140mm of travel is not much in real terms…its just like a slight bend of the legs… I think many people get caught up in exactly how much travel to use. The important thing is that the travel you use suits the bike design and wont spoil the angles or turn it into a “chopper”.
Is 140mm travel enough for Squamish?
It’s not so much bike that easier trails are boring and the trails where it’s just not enough bike are trails I am not going to ride anyways. Today’s crop of 140-150mm 29ers are super capable. You could argue that the longer travel bike covers the same ground and has more margin of safety on the more difficult trails.
What does 120 mm of travel mean on a bike?
travel is how far down the fork can compress (how much shorter it will get when it is pushed as far as it will go) like spawne said, short travell (usually 120mm or less) is for cross country, medium (130-160mm usually) is for trail, or all mountain riding. anything 160mm or more will be for downhill or freeride.
Is 150 mm travel enough for Enduro?
Slide trail will be absolutely fine. 150 mm travel fork is plenty! You will have fun for sure. If you are the biker for big jumps & drops and bike parks the Swoop is a great bike.
How much travel should you use?
Set sag between 20-30%. If you only ride smooth trails, you should still use about 3/4 of the travel. Measure this, since the exposed stanchion is longer than fork travel. If you start to ride harder or start to ride rougher trails and bigger drops, you will need to add air.
Can I put 140mm forks on a 120mm bike?
Going from 120 mm up to 140 mm should be perfectly fine. It will probably give you 1 degree of slack angle to your front end and raise your bb height by possibly 1/2″.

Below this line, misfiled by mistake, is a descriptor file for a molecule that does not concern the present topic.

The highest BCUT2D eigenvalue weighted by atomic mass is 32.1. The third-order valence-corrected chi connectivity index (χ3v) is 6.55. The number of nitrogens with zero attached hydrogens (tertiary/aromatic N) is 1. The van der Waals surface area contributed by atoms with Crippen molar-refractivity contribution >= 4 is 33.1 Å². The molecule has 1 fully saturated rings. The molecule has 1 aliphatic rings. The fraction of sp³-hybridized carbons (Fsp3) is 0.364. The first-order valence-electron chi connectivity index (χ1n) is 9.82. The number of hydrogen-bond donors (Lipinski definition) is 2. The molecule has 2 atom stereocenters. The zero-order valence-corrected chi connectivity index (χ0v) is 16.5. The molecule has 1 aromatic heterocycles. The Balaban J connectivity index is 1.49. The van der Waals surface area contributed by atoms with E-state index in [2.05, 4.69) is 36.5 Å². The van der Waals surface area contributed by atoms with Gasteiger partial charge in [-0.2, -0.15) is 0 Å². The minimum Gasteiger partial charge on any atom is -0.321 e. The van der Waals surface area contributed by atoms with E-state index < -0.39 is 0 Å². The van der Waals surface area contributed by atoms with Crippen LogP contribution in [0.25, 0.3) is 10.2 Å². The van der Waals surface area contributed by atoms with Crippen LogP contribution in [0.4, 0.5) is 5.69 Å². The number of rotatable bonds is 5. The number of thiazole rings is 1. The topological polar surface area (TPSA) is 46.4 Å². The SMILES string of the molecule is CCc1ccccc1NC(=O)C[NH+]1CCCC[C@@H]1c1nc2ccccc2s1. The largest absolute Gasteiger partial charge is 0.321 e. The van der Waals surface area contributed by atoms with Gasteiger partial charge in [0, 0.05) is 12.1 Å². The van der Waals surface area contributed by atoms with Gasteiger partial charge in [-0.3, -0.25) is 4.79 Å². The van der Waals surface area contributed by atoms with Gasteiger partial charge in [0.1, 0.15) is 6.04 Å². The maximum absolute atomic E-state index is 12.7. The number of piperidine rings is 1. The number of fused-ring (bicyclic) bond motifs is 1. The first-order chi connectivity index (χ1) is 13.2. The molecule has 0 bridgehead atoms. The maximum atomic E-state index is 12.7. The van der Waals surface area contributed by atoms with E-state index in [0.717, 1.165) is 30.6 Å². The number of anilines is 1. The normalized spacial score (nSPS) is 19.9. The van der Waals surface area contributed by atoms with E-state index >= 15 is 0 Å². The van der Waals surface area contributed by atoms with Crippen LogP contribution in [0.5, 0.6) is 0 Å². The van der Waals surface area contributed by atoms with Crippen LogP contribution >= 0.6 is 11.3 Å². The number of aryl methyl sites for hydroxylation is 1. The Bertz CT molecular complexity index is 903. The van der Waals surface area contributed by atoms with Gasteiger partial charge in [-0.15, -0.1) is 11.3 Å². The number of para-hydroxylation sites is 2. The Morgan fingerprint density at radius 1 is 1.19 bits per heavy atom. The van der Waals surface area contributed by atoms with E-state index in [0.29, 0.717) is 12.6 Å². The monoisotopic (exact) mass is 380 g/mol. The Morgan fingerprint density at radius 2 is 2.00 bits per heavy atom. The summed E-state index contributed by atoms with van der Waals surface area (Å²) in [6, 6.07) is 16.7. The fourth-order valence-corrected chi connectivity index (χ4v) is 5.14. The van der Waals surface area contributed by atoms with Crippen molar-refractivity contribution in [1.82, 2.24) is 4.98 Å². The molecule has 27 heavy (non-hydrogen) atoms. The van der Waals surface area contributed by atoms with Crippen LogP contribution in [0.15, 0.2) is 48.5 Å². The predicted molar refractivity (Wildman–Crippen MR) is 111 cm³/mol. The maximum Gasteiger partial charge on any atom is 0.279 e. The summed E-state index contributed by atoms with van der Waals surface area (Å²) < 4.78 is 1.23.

Are air forks better than coil?
Air forks provide better bottom-out resistance
Near the end of the range, it takes a huge amount of force to further compress the air inside. The total amount of force required to compress an air fork and bottom it out is greater than a coil fork. This is assuming that both are set for the same rider weight.
How do you travel with a mountain bike?
You can bring a MTB on a plane as long as you follow airline guidelines and pack it according to the rules. In order to travel you’ll need to partially dismantle it, clean it properly, and store in a suitable bag designed for bikes. Some also travel for the main purpose of going on world-renowned bike trails.
Is 80mm travel enough?
I rode it for 3 rides and came to the conclusion that 80mm isn’t enough. I have to run too much air in it to allow it to be plush. Upping the travel to 90mm made a noticable difference in plushness. If your frame will accomodate, I’d suggest 100mm.
Are trail bikes good for jumps?
How do I hit my mountain bike jumps?
Can the YT Capra climb?
It worked well up switchbacks and tight climbs, and the short top tube really did let me manipulate my weight on the bike.
Does a mountain bike need suspension?
Most mountain bikes have suspension to keep you in control over rough ground, but not all mountain bikers need the same amount and type of suspension. Hardtail mountain bikes do not feature a rear shock, whereas full suspension bikes feature front and rear shocks.
Is front suspension necessary on a mountain bike?
Convention now says that mountain bikes should have front suspension forks. They are now considered an essential feature, by nearly all mountain bikers and mountain bike manufacturers.